On November 9, 1961 The Beatles performed at the Cavern Club at lunchtime. That night they appeared at Litherland Town Hall, Liverpool (their final performance at that venue). This was a major day for The Beatles, although they are unaware of it at the time--in the audience at the Cavern Club show was Brian Epstein, dressed in his pin-stripe suit and seeing The Beatles for the first time. Accompanying Epstein was his assistant Alistair Taylor. Epstein will recall his first impressions in a 1964 interview: "They were fresh and they were honest, and they had:star quality. Whatever that is, they had it, or I sensed that they had it." Over the next few weeks, Epstein becomes more and more interested in possibly managing The Beatles and he does a lot of research into just exactly what that would entail. When he speaks with the group's embittered ex-manager Allan Williams, he is told, "Brian, don't touch 'em with a fucking bargepole." Nonetheless, Epstein invited The Beatles to a meeting at his record store on December 3.
Five years later…
Yoko Ono @ The Indica Gallery
November 9, 1966: John Lennon visited the Indica Gallery in London where he met Yoko Ono who was displaying her art. The Indica Gallery was in the basement of the Indica Bookshop in Mason's Yard, just off Duke Street in Mayfair, London and co-owned by John Dunbar, Peter Asher, and Barry Miles, and was supported in its early years by Paul McCartney.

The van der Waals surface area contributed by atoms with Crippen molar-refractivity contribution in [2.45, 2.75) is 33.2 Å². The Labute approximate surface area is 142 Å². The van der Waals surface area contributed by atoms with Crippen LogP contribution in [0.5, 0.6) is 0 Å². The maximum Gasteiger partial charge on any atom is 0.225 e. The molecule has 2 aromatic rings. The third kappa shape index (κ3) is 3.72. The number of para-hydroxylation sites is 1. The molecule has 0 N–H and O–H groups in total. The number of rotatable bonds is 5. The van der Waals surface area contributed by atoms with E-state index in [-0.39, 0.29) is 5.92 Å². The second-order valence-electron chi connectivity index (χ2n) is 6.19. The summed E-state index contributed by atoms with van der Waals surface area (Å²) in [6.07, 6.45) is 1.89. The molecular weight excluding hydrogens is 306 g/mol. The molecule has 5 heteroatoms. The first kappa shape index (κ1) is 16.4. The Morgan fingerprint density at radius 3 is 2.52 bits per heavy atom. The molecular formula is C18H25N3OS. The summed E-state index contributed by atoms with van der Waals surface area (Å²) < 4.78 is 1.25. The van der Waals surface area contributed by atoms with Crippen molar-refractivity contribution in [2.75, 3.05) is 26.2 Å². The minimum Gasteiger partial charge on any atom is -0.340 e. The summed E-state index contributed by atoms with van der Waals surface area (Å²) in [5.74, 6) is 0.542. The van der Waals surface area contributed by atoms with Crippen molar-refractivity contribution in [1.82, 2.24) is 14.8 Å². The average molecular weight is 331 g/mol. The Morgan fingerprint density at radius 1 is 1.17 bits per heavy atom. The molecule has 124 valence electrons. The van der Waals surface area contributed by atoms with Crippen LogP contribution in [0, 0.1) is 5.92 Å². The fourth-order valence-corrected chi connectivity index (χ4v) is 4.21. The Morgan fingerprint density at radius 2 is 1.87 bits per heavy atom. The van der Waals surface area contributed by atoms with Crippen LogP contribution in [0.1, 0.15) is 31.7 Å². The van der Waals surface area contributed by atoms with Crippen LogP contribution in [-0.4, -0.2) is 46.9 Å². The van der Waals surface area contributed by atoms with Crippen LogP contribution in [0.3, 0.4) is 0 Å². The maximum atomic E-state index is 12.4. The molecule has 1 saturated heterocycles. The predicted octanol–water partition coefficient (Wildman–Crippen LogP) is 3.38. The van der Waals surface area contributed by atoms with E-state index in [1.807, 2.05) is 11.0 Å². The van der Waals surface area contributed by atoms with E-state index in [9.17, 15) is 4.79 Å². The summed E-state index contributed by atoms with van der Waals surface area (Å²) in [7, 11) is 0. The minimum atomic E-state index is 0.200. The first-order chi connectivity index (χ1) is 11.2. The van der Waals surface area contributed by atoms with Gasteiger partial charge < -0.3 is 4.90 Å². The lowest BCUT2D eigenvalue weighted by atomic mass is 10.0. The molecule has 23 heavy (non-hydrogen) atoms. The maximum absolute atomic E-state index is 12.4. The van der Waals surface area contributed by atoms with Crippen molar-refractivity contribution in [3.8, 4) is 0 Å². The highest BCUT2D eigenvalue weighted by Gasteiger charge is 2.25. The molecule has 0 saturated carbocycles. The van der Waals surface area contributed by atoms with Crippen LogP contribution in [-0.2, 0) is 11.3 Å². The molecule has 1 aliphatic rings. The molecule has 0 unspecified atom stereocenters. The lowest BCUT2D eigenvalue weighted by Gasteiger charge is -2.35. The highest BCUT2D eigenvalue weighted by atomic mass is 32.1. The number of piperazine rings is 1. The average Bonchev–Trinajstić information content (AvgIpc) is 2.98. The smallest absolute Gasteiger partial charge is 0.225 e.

November 9 Music Beatles James Brown
Say It Loud, I’m Black and I’m Proud
November 9, 1968: singer James Brown gave support to the civil rights movement with his song, "Say It Loud — I'm Black and I'm Proud (Part 1)," which hit number one on the R & B charts for a record sixth straight week.
From schmoop.com: ...the song was also – more of a rarity for the Godfather of Soul – deeply political. "Say It Loud (I'm Black and I'm Proud)" was almost a revolutionary statement in 1968, and one laced with more than a little bit of irony. Brown said he recorded the tune as a kind of children's song, hoping to instill pride in the younger generation. But many whites heard it only as militant and angry, costing Brown a good chunk of his interracial crossover audience. And those kids happily shouting out the chorus, "I'm black and I'm proud"? In another ironic twist, most of them were actually white or Asian schoolchildren.
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October 28, 1793: Eli Whitney applied for a patent for the cotton gin. It was granted in March 14, 1794. It will change the course of American history as it made the cotton crop a valuable commodity for which thousands of workers--black slaves--would be used.(see February 7, 1817)
Football game broadcast
October 28, 1922: hundreds of young men gathered around radios in Western Union offices, speakeasies and a Princeton University physics lab to hear the first-ever cross-country broadcast of a college football game between Princeton and the Chicago Maroons. Telephone lines carried a play-by-play of the match-up. (NYT article) (see April 15, 1923)
Matilda Josyln Gage